Hard to believe it’s a month since that we were gearing up for our annual pilgrimage to Clearwater Beach, and in nine days we’ll be heading back already! I made mention of a book that is available online and in Diamond Outfitters at the Stadium, and for the bargain price of $15 Steve Potter’s compendium has been a handy guide to the minor league call- ups who don’t appear in the official program.
Potter’s pearls are complemented and updated through his Facebook page for A Fan’s View. Each spring, when I stop into Diamond Outfitters, I also pick up a set of Clearwater Thresher’s cards which provide a nice collection of rising stars in the system, many of whom we encounter in the Arizona Fall League during the preceding October/November. Here is a sample from this year’s pack:
Aaron Brown is emblematic of a player determined to do whatever it takes in order to pursue his dream of playing major league baseball. A third round draft pick in 2014, Brown was the Western Athletic Conference Pitcher of the Year in 2014 at Pepperdine where he went 13-1 with a 1.95 ERA and 57 strikeouts over 64 innings, and led the NCAA in victories. Someone in the Phils’ organization thought he had a higher upside as an outfielder, though he struggled with the bat at Clearwater and more so in Reading. Two stints in the Fall League didn’t change anyone’s mind about his offense, so in 2017 the Phils approached him to return to pitching. He went back to Clearwater to re-invent himself, and appeared for an unprecedented third time in the Fall League last year as a lefty out of the bullpen. This will be a pivotal year for Brown, as he battled control issues at Reading after being promoted rom Clearwater.
Drafted in the 17th round in 2017 out of Dallas Baptist University, Austin Listi began baseball life with the Clearwater Threshers as a utility infielder/outfielder. By midseason Austin earned his promotion to Reading, and hit a combined .312/.915 OPS with 18 HRs, and 84 RBIs to earn the 2018 Paul Owens Award as the minor league position player who had the best season in the organization. He was the lone Phils’ representative to the Fall League Fall Stars game, and almost earned MVP honors after homering and driving in four runs.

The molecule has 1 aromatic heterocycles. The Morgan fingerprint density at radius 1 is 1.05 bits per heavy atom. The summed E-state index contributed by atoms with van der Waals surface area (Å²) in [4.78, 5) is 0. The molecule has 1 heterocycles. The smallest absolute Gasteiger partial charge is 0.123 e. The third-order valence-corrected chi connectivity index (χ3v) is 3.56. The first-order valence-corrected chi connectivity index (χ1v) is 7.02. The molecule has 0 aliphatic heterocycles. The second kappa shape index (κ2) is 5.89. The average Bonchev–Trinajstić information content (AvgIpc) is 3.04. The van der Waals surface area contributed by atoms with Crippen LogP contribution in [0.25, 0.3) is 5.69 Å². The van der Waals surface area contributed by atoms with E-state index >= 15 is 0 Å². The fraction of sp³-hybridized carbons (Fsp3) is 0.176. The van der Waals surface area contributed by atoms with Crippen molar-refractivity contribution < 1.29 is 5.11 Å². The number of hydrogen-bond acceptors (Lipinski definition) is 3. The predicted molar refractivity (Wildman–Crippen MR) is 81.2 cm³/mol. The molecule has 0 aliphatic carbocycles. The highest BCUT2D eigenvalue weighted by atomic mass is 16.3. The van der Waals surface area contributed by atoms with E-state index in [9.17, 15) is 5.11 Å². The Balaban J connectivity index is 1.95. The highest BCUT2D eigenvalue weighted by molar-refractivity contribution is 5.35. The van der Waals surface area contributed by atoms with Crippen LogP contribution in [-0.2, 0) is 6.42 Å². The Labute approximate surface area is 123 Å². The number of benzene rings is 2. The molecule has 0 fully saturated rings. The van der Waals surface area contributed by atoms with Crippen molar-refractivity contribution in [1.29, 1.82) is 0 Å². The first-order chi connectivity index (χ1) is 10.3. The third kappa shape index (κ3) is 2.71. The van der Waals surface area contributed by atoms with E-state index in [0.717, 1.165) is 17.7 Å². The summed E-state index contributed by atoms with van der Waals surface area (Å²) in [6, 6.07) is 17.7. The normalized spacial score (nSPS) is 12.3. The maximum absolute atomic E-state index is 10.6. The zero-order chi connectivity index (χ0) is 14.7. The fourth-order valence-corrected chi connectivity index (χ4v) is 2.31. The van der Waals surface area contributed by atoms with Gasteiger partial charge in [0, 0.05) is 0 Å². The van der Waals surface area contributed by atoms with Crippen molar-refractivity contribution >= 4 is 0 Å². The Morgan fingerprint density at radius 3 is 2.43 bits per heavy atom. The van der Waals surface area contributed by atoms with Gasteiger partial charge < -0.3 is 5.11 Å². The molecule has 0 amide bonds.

Darick Hall was a classmate of Austin Listi in college, and is a feast or famine long ball hitter who needs to make contact more often in order to have a chance to make it at first base. His Fall League performance mirrored what he did in the minors, putting up a .238/.730 while homering four times and whiffing 23 times in 63 ABs. While he’ll have little trouble making it to the Iron Pigs, he doesn’t project as major league material at this point as he doesn’t have the athleticism to be anywhere but 1B which Rhys Hoskins has secured.
With a great glove and a great name, Arquimedes just didn’t hit enough to make it beyond Clearwater last year. His speed was wasted with a .304 OBP, as he only stole 6 bases in 10 attempts. His Fall League performance was mediocre and his spring hasn’t opened any eyes. The system is littered with good glove no bat shortstops, so it looks like Gamby is destined to be a career minor leaguer.
I previously blogged about Luke Williams as the pride of Park Ridge baseball. Nice kid, but has to figure out how to get on base other than walking and being hit by pitches if he’s going to make it as a corner infielder or outfielder, positions that hit with power.